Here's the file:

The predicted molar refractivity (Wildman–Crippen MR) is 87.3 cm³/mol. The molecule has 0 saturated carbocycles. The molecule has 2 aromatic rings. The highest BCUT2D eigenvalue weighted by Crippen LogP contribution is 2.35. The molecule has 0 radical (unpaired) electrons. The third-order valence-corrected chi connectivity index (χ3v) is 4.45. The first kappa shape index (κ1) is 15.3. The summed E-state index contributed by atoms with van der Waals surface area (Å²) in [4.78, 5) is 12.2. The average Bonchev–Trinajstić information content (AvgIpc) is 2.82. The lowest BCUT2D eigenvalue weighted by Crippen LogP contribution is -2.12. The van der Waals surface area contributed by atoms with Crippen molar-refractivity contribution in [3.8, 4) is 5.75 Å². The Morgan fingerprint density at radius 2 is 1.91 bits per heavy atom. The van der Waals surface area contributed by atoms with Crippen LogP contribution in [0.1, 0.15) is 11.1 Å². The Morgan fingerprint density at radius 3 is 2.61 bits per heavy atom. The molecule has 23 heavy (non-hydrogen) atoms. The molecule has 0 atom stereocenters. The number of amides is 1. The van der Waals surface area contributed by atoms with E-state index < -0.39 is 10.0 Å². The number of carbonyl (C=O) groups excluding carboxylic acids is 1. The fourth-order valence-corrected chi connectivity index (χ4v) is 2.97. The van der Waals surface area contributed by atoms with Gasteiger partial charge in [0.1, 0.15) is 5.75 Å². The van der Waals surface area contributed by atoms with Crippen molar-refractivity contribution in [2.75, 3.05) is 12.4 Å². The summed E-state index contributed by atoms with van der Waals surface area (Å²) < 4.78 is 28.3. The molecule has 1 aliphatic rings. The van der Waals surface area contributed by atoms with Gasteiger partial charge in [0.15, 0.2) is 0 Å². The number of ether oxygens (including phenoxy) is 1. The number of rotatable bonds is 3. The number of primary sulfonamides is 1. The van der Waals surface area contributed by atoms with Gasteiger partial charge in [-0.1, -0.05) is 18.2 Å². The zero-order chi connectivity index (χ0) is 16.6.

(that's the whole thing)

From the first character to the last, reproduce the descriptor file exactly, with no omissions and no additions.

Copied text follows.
The predicted molar refractivity (Wildman–Crippen MR) is 87.3 cm³/mol. The molecule has 0 saturated carbocycles. The molecule has 2 aromatic rings. The highest BCUT2D eigenvalue weighted by Crippen LogP contribution is 2.35. The molecule has 0 radical (unpaired) electrons. The third-order valence-corrected chi connectivity index (χ3v) is 4.45. The first kappa shape index (κ1) is 15.3. The summed E-state index contributed by atoms with van der Waals surface area (Å²) in [4.78, 5) is 12.2. The average Bonchev–Trinajstić information content (AvgIpc) is 2.82. The lowest BCUT2D eigenvalue weighted by Crippen LogP contribution is -2.12. The van der Waals surface area contributed by atoms with Crippen molar-refractivity contribution in [3.8, 4) is 5.75 Å². The Morgan fingerprint density at radius 2 is 1.91 bits per heavy atom. The van der Waals surface area contributed by atoms with Crippen LogP contribution in [0.1, 0.15) is 11.1 Å². The Morgan fingerprint density at radius 3 is 2.61 bits per heavy atom. The molecule has 23 heavy (non-hydrogen) atoms. The molecule has 0 atom stereocenters. The number of amides is 1. The van der Waals surface area contributed by atoms with E-state index < -0.39 is 10.0 Å². The number of carbonyl (C=O) groups excluding carboxylic acids is 1. The fourth-order valence-corrected chi connectivity index (χ4v) is 2.97. The van der Waals surface area contributed by atoms with Gasteiger partial charge in [0.1, 0.15) is 5.75 Å². The van der Waals surface area contributed by atoms with Crippen molar-refractivity contribution in [2.75, 3.05) is 12.4 Å². The summed E-state index contributed by atoms with van der Waals surface area (Å²) < 4.78 is 28.3. The molecule has 1 aliphatic rings. The van der Waals surface area contributed by atoms with Gasteiger partial charge in [0.15, 0.2) is 0 Å². The number of ether oxygens (including phenoxy) is 1. The number of rotatable bonds is 3. The number of primary sulfonamides is 1. The van der Waals surface area contributed by atoms with Gasteiger partial charge in [-0.1, -0.05) is 18.2 Å². The zero-order chi connectivity index (χ0) is 16.6.